| Godongwana: Law changes ‘critical’ to prevent greylisting | Godongwana: Law changes ‘critical’ to prevent greylisting

 Finance Minister, Enoch Godongwana. Photo by Gallo Images/Brenton Geach.

Finance Minister, Enoch Godongwana. Photo by Gallo Images/Brenton Geach.

  • Legislative changes will be a critical step in preventing South Africa from being greylisted says Finance Minister Enoch Godongwana.
  • It will be tough, but Godongwana believes South Africa can make significant progress before February 2023.
  • Government is currently collaborating with the financial sector to address shortcomings in fighting corruption, terror financing and money laundering.
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Changes to the law to bolster South Africa’s ability to fight money laundering, corruption and terror finance will be “critical” in avoiding a greylisting, according to Finance Minister Enoch Godongwana.

The minister on Wednesday was responding to questions in Parliament.

The African Christian Democratic Party’s (ACDP) MP Steve Swart asked about the steps Treasury is taking to avoid a greylisting by the Financial Action Task Force (FATF), the global money laundering and terrorist financing watchdog.

A greylisting would raise South Africa’s risk profile which may affect corresponding relationships between South African banks and international financial institutions. S&P, however, recently indicated that a greylisting might not put these corresponding banking relationships in jeopardy, but it would raise the government’s cost of borrowing.

Godongwana is optimistic that South Africa can make progress in addressing shortcomings flagged by the FATP before its next plenary in February 2023.

“It will be a tough challenge to prevent a greylisting. It is my view we can make progress by February 2023,” he said.

There’s still hope

Should South Africa not “fend off” a greylisting, it is still possible to “minimise the remedial action” that must be addressed, Godongwana said.

He noted that a greylisting would have a “huge impact” on the financial sector. Treasury is working together with the financial sector, holding regular meetings with relevant stakeholders, Godongwana said. “We will continue to interact over the next few months until February.”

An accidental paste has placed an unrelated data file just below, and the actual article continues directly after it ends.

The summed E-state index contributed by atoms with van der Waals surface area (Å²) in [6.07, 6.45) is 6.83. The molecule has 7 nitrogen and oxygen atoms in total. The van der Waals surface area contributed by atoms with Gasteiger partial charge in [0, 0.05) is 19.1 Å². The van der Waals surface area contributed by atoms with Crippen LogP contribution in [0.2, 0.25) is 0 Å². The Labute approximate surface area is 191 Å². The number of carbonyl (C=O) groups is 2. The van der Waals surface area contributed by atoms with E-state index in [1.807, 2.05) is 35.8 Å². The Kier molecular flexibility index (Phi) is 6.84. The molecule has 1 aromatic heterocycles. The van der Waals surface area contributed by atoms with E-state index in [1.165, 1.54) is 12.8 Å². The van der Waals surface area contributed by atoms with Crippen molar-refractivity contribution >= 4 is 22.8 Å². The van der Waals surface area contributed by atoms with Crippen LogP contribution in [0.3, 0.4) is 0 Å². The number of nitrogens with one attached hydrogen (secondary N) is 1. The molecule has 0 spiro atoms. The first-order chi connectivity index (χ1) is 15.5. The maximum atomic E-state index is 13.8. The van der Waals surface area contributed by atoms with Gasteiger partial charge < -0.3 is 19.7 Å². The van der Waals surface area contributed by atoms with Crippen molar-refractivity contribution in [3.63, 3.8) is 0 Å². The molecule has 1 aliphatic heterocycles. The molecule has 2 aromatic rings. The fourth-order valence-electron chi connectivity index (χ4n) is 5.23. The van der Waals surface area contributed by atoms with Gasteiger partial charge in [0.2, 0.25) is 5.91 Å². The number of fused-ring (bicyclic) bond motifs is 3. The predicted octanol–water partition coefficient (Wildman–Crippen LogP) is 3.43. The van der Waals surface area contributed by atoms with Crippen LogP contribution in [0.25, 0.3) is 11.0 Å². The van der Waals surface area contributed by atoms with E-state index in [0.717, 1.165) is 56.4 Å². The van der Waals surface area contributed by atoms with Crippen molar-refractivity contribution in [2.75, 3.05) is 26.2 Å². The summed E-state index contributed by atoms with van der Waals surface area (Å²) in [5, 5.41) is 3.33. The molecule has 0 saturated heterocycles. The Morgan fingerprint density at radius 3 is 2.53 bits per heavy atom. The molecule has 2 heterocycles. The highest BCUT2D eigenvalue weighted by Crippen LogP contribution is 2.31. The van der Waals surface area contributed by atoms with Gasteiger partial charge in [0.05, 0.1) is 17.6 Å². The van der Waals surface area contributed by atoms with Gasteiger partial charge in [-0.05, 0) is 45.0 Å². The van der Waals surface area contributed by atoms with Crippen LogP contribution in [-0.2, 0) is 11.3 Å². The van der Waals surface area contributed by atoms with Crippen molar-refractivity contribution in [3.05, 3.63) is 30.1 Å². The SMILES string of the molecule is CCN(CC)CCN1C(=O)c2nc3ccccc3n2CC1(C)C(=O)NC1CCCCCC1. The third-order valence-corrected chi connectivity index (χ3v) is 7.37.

READ | Estate agents, lawyers and others face crackdown as SA tries to avoid greylist

The government is also looking to amend two bills that can strengthen the effectiveness of its legal framework to combat financial crimes and corruption. They are the General Laws (Anti-Money Laundering and Combating Terrorism Financing) Amendment Bill and the Protection of Constitutional Democracy Against Terrorist and Related Activities Amendment Bill – both of which are before Parliament for consideration.

The latter is expected to be enacted by November 2022, Treasury said previously.

“If enacted in law, it will represent a substantial and critical step to prevent greylisting,” said Godongwana. The bills will signal to the FATP that Parliament is taking action, Godongwana emphasised.

Government is also looking to strengthen institutions – ensuring they have resources – to be effective in addressing financial crimes and corruption, he explained.

Inflation relief

Godongwana also spoke about the steps the government has taken to ease the financial pressures on consumers facing higher inflation rates.

Among the steps taken include the temporary cuts to the fuel levy and most recently, the suspension of chicken import tariffs to lower the prices for consumers.

Godongwana noted that inflationary spikes were linked to global events outside of South Africa’s control – such as the Russian-Ukraine war and even the Covid-19 pandemic – that affected supplies.

Government has been monitoring pricing trends, which are starting to come down, the minister noted. At the time the relief measures were implemented, prices were rising. “We have been monitoring those prices, and they are beginning to go down,” he shared.

August inflation, released earlier on Wednesday, eased to 7.6% from 7.8% in July. This is the first deceleration since January.

Analysts still expect a steep rate hike of 75 basis points at the South African Reserve Bank’s next monetary policy committee meeting.

For now, if any new relief measures are to be introduced – this will be made known in the Medium-Term Budget Policy Statement on 26 October, Godongwana said. “At the moment”, there are no changes as prices are going down, he said.

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